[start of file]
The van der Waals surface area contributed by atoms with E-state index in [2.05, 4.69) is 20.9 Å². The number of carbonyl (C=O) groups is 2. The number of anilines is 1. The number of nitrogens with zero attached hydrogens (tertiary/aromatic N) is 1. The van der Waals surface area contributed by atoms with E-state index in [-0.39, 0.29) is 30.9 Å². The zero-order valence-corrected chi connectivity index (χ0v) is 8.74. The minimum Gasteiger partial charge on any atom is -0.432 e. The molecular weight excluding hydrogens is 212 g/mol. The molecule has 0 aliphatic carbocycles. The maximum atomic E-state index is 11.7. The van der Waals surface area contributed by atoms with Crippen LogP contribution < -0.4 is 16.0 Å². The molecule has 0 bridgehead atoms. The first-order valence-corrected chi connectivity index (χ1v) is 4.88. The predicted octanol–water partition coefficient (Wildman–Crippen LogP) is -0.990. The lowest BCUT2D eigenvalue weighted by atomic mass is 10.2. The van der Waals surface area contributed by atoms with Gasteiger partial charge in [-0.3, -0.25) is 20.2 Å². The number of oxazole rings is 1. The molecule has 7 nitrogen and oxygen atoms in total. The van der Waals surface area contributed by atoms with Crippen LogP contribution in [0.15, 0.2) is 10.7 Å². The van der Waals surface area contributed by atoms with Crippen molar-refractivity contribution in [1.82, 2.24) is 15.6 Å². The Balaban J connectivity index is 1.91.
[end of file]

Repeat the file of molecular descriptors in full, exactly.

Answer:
The van der Waals surface area contributed by atoms with E-state index in [2.05, 4.69) is 20.9 Å². The number of carbonyl (C=O) groups is 2. The number of anilines is 1. The number of nitrogens with zero attached hydrogens (tertiary/aromatic N) is 1. The van der Waals surface area contributed by atoms with E-state index in [-0.39, 0.29) is 30.9 Å². The zero-order valence-corrected chi connectivity index (χ0v) is 8.74. The minimum Gasteiger partial charge on any atom is -0.432 e. The molecular weight excluding hydrogens is 212 g/mol. The molecule has 0 aliphatic carbocycles. The maximum atomic E-state index is 11.7. The van der Waals surface area contributed by atoms with Crippen LogP contribution < -0.4 is 16.0 Å². The molecule has 0 bridgehead atoms. The first-order valence-corrected chi connectivity index (χ1v) is 4.88. The predicted octanol–water partition coefficient (Wildman–Crippen LogP) is -0.990. The lowest BCUT2D eigenvalue weighted by atomic mass is 10.2. The van der Waals surface area contributed by atoms with Gasteiger partial charge in [-0.3, -0.25) is 20.2 Å². The number of oxazole rings is 1. The molecule has 7 nitrogen and oxygen atoms in total. The van der Waals surface area contributed by atoms with Crippen LogP contribution in [0.15, 0.2) is 10.7 Å². The van der Waals surface area contributed by atoms with Crippen molar-refractivity contribution in [1.82, 2.24) is 15.6 Å². The Balaban J connectivity index is 1.91.